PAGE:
Advanced Backup Camera Heading to 12V Specialists

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Pearl RearVision

The new high tech backup camera developed by Apple engineers is now heading to 12 volt specialists.

The product is the Pearl RearVision, which launched in Crutchfield and Amazon around October this year and just won the top SEMA award for new products in Mobile Electronics.

It’s a solar powered wireless (WiFi) dual camera system in a snap on license plate frame that is paired with an OBD 2 device to send a rear vision image to a smartphone.

The company, Pearl Automation, is exploring how best to bring the product to 12 volt retailers and said it expects to enter 12 volt retailers early next year.

It hired a new head of sales, Gregg Wilkes, who is helping lead the entry into 12 volt stores.

Pearl Automotive will display at CES in the InstallerNet booth.

The Pearl RearVision’s dual HD cameras embedded in a license plate frame deliver up to 180 degree views of the area behind the car.

The license plate frame itself is solar powered and works with a companion adapter that plugs into the car’s OBD2 port.  The system is user installable in 10-15 minutes, said Pearl. But the company believes that many people will seek professional installation and so it is pursuing distribution through car audio shops.

The OBD2 adapter contains advanced image processing technology to flatten the two fish eye images received from the cameras and it sends the video in real-time to your phone (iPhone or Android).  There’s a customizable “tap to pan” feature to see what’s behind the car.

You also get audible alerts through a speaker in the ODB2 module.

The RearVision launches automatically sending a rear image to your Android phone when the car is turned on.  Regarding Apple phones, a spokesperson said, “Due to iOS platform limitations, we’re unable to launch automatically. We do have an update coming before the end of the year where we’ll send iOS users a push notification to launch the Pearl App when they get in their car.”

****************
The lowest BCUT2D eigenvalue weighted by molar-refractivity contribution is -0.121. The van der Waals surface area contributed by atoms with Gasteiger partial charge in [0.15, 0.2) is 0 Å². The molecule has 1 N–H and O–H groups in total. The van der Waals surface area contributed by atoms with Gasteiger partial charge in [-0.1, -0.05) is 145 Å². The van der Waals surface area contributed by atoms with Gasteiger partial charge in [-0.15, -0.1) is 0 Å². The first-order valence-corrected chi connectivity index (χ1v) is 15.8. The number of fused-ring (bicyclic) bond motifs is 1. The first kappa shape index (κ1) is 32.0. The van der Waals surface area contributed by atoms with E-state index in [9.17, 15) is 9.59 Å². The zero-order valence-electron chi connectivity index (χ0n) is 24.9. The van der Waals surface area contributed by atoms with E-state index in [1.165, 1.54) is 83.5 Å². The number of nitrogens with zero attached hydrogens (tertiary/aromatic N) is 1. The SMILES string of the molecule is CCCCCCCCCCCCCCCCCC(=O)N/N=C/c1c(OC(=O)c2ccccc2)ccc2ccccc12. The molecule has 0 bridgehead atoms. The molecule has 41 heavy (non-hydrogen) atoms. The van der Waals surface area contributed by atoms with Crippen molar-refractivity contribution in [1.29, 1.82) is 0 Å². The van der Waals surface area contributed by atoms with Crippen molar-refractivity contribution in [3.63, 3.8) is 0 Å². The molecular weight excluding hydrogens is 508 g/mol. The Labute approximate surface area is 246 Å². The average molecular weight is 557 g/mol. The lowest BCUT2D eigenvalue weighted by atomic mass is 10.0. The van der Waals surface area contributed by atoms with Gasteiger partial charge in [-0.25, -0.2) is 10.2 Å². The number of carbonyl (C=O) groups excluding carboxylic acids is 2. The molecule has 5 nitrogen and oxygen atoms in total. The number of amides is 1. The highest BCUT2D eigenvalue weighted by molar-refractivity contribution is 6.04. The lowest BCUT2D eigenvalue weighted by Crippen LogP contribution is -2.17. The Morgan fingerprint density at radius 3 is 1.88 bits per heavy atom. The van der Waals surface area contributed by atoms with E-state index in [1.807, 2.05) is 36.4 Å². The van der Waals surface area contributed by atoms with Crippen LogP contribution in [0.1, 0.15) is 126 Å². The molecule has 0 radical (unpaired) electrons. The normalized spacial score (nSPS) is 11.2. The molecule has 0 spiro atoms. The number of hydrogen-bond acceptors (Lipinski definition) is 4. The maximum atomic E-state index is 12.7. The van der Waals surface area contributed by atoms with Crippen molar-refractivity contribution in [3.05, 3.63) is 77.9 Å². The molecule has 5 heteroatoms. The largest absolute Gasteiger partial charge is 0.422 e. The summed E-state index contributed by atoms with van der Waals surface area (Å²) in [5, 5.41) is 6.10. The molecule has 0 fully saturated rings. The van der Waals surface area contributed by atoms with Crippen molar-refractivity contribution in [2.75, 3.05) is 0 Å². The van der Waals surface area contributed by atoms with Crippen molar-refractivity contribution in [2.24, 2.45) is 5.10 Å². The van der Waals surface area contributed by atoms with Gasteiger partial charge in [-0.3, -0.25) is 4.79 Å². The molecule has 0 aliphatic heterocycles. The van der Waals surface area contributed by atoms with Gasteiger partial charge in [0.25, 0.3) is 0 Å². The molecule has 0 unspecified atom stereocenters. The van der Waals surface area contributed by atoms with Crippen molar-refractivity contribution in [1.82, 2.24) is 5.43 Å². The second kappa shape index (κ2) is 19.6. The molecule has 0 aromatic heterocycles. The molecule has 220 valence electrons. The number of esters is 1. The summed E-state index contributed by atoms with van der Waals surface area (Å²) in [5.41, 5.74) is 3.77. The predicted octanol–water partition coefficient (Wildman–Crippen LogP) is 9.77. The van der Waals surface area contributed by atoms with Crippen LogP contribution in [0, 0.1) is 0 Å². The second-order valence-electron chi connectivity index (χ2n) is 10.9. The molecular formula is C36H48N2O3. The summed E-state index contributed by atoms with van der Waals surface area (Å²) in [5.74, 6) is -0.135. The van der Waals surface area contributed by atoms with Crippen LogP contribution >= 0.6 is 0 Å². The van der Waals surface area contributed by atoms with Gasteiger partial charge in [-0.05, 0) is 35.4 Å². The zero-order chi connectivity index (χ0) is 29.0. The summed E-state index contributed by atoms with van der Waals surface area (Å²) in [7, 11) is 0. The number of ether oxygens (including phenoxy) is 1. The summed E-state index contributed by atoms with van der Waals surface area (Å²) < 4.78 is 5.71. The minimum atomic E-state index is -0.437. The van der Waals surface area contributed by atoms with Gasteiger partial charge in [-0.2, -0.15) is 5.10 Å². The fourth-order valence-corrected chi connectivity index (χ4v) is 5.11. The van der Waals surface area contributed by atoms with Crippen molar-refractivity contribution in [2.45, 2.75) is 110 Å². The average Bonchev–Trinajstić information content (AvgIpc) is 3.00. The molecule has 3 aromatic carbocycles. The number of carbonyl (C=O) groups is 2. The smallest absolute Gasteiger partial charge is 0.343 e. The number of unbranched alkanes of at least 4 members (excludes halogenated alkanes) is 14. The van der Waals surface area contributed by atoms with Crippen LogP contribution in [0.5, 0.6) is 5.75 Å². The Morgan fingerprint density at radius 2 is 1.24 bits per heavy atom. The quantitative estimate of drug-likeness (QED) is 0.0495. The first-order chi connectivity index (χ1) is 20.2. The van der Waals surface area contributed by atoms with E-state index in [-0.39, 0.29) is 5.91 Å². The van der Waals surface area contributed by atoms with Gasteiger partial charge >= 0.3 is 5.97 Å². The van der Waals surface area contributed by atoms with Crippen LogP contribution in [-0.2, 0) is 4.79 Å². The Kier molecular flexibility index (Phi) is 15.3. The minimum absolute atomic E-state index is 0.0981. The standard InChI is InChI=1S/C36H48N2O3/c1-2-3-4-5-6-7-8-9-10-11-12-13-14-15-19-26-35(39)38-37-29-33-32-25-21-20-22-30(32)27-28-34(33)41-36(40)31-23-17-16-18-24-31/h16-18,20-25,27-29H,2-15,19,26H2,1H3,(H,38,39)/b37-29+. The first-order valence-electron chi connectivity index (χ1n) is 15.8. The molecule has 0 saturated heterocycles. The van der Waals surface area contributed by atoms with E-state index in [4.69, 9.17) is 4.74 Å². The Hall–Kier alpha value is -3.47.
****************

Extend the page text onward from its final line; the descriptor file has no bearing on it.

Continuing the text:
A phone mount is included in the price of $500.

The system charges via solar power but if your car has been stored in a garage for weeks you can snap off the license plate frame and attach a USB cord to charge the system at home.

Pearl was co-founded by three ex-Apple employees who help develop products including the iPod and iPhone. The company is expected to develop other car safety or autonomous driving devices.

To watch a quick video on the Pearl RearVision visit


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  1. Using it exclusively to see a trailer hitch would be the only use I see here. At a time when the user can take 45 seconds to get their phone out, mount it, launch the app and get it to connect before moving the vehicle. That simply isn’t going to happen for normal everyday backup cam/sensor use.

  2. Well said Rocco, especially we independent installers need to preserve our livelihoods and our suppliers should note this industry plight. With costs escalating and a workforce that is diminishing, profitability is key. Can we make our living it on installation labor alone?

  3. Useless,
    No auto app startup, if it syncs up at all to your phone. Maybe hardwire it, and give us a video output and we could revisit it. Also it takes too long to grab, The only way for safety and reliability for our customers is to hardwire a proper camera with the proper perspective and a real monitor. Shipped it back within 48 hours after testing it.
    P.S. It erodes our livelihood, Why give it shelf space. It will be online next week 85 dollars cheaper with free shipping. And then later it will have a usb update that you will be doing for free for your customer. Spending the day to downloading drivers and apps in your install bay.

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